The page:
Applet credit: Ed Hobbs
In the News:
Einstein Number One! - Time magazine has selected Albert Einstein, a mathametician, as their Person of the Century. Einstein's General and Special Theories of Relitivity laid the groundwork for the startling technological advances of the 20th century. His famous equation E=mc2 explains the relationship between matter and energy and led to the development of atomic power. Einstein won the Nobel Prize in physics in 1921.
Einstein's theories helped explain the strange properties surrounding the speed of light.
First Planet Seen - Astronomer Keith Horne of the University of St. Andrew claims he and his colleuges have been the first to see light coming from a planet outside of our solar system. In an article in the Dec. 16th edition of Nature Horne writes that the group was able to detect light coming from a massive planet circuling the star Tau Boo some 55 light years from Earth. Up to this point scientists have only been able to detect planets based on how their gravity makes. their stars wooble. The scientists were able to detect the planet's weak light despite the star 's bright glare by using a computer to subtract out the star's light. If scientists can detect light from other planets they may be able to use the nature of that light determine if those planet's have an atmosphere that would allow life to florish.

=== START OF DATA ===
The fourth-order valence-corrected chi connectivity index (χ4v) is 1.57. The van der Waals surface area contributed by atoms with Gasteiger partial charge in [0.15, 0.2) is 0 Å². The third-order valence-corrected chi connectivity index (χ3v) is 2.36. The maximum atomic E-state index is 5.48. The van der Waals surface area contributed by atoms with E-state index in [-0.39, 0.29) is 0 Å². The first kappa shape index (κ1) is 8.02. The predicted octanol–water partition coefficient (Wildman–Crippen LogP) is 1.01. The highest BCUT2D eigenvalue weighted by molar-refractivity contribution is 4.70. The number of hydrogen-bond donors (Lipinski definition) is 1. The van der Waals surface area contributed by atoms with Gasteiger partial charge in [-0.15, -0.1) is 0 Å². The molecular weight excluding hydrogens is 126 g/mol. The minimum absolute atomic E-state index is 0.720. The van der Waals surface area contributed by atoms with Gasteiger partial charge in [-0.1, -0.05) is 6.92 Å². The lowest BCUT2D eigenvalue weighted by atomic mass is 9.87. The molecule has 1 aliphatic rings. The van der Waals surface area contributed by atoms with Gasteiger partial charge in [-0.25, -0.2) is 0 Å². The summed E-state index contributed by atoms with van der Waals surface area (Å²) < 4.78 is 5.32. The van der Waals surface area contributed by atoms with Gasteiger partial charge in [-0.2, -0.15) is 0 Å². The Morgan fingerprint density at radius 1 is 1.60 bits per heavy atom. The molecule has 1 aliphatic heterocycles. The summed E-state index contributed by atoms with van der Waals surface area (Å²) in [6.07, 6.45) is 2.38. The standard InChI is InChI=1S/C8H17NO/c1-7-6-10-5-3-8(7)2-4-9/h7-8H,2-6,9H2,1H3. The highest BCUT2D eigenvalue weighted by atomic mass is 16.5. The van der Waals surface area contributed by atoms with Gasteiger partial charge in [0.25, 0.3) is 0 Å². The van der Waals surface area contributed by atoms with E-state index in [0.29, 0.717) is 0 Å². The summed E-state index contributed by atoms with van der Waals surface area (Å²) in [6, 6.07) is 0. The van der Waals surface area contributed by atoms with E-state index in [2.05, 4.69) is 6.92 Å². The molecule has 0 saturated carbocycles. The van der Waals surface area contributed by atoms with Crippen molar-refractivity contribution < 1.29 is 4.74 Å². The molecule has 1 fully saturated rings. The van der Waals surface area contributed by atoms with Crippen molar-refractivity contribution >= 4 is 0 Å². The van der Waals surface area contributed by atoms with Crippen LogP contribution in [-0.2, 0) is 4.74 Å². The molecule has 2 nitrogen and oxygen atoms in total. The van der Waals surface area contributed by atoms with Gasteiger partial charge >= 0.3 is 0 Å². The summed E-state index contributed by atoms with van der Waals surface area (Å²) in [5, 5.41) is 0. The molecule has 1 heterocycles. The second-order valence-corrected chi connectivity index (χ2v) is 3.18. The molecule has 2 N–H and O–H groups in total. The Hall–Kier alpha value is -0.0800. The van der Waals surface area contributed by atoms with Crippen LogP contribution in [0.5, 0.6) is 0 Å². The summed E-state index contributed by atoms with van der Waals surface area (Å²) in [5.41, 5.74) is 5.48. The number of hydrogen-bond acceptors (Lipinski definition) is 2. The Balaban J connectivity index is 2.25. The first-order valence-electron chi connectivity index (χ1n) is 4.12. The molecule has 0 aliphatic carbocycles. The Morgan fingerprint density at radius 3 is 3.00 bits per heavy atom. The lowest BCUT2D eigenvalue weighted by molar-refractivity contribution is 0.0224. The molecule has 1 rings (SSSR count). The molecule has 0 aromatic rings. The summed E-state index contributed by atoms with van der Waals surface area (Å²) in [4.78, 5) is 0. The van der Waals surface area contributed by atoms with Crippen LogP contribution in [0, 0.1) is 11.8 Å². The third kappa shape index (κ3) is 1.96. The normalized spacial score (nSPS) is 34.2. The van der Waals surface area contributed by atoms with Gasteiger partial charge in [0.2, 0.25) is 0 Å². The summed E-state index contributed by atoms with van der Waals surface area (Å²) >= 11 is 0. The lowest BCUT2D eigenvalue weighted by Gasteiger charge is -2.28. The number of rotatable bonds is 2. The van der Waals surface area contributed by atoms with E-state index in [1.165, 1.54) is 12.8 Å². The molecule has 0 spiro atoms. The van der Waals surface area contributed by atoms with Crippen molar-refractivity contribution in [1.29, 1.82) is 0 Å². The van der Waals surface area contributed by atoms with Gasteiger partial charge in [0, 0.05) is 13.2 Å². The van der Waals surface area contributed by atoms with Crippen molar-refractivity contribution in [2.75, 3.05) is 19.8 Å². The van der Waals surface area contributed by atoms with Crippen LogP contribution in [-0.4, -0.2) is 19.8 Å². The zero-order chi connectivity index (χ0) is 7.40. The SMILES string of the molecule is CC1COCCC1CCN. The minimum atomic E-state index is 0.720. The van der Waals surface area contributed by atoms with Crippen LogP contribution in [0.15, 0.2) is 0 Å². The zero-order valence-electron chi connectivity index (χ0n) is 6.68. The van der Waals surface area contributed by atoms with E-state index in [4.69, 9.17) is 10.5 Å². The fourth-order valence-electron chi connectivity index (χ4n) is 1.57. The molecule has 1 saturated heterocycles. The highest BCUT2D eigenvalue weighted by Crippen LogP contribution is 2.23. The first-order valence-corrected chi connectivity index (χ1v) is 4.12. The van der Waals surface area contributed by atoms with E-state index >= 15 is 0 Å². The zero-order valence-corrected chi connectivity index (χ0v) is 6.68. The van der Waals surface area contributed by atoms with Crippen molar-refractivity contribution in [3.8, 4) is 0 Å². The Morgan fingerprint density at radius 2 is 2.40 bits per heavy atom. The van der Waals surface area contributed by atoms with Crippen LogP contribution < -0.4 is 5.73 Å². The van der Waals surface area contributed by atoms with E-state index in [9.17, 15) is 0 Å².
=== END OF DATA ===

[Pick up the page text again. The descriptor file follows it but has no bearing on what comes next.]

A Really Big Volcano - Scientists have discovered Europe's largest volcano which, if it awakens from its sleep, could wipe out towns and cities along the coast of southern Italy with a giant tsunami wave. The giant volcano, which is 25 miles wide, 44 miles long and 9,900 feet high has its summit some 1,650 feet under the Tyrrhenian Sea. Marsili, as the volcano is named, has been dormant for millions of years. While scientists had known of its existance for years they did not appreciate its size until they were able to scan it from a ship equiped with a high tech multibeam sonar system. Next June researhers will start on a multi-year project to monitor the volcano's possible activity.
Eat Like a Dead King - A spicy stew composed of barbecued lamb or goat-meat was the main course at the funeral feast for King Midas some 2,700 years ago, according to scientists at the University of Pennsylvania's Applied Science Center for Archaeology in Philadephia, PA. In an article in the Dec, 23rd issue of Nature researchers describe how they analyized remains of a meal found in bowls and pots left in the King's tomb when he died in 700 B.C.. The dinner was served with a drink which was a mixture of beer, wine and mead (an alcoholic beverage made from honey). Fortunately for the scientists morners did not clean the dishes before stacking them in the King's tomb which was located is what is now west-central Turkey.. Next September the Museum will hold a banquet inspired by Midas' feast, though the menu will be changed slightly to appeal more to modern tastes. For information call (215) 898-4890.